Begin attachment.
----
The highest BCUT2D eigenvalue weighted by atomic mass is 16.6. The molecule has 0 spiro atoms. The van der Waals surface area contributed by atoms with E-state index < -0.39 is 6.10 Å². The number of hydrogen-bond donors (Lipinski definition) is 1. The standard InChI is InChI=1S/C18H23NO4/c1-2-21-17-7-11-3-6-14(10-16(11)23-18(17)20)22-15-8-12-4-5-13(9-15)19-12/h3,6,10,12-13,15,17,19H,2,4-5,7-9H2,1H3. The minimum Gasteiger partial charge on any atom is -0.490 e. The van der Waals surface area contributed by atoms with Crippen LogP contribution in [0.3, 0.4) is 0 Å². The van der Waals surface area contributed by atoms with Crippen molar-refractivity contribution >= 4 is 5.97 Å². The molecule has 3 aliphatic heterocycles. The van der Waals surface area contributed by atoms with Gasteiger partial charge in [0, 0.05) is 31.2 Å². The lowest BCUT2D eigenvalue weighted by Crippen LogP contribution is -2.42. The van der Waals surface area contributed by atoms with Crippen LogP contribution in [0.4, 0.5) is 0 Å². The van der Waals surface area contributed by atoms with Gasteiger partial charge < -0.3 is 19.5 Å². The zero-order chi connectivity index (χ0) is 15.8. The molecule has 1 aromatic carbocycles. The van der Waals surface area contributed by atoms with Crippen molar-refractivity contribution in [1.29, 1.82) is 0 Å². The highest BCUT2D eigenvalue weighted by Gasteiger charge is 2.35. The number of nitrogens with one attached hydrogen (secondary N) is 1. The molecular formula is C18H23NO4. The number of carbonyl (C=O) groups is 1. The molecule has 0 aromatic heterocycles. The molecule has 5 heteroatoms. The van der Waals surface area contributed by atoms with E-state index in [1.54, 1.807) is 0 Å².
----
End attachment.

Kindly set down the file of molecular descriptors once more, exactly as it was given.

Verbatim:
The highest BCUT2D eigenvalue weighted by atomic mass is 16.6. The molecule has 0 spiro atoms. The van der Waals surface area contributed by atoms with E-state index < -0.39 is 6.10 Å². The number of hydrogen-bond donors (Lipinski definition) is 1. The standard InChI is InChI=1S/C18H23NO4/c1-2-21-17-7-11-3-6-14(10-16(11)23-18(17)20)22-15-8-12-4-5-13(9-15)19-12/h3,6,10,12-13,15,17,19H,2,4-5,7-9H2,1H3. The minimum Gasteiger partial charge on any atom is -0.490 e. The van der Waals surface area contributed by atoms with Crippen LogP contribution in [0.3, 0.4) is 0 Å². The van der Waals surface area contributed by atoms with Crippen molar-refractivity contribution >= 4 is 5.97 Å². The molecule has 3 aliphatic heterocycles. The van der Waals surface area contributed by atoms with Gasteiger partial charge in [0, 0.05) is 31.2 Å². The lowest BCUT2D eigenvalue weighted by Crippen LogP contribution is -2.42. The van der Waals surface area contributed by atoms with Crippen LogP contribution in [0.4, 0.5) is 0 Å². The van der Waals surface area contributed by atoms with Gasteiger partial charge < -0.3 is 19.5 Å². The zero-order chi connectivity index (χ0) is 15.8. The molecule has 1 aromatic carbocycles. The van der Waals surface area contributed by atoms with Crippen molar-refractivity contribution in [1.29, 1.82) is 0 Å². The highest BCUT2D eigenvalue weighted by Gasteiger charge is 2.35. The number of nitrogens with one attached hydrogen (secondary N) is 1. The molecular formula is C18H23NO4. The number of carbonyl (C=O) groups is 1. The molecule has 0 aromatic heterocycles. The molecule has 5 heteroatoms. The van der Waals surface area contributed by atoms with E-state index in [1.54, 1.807) is 0 Å².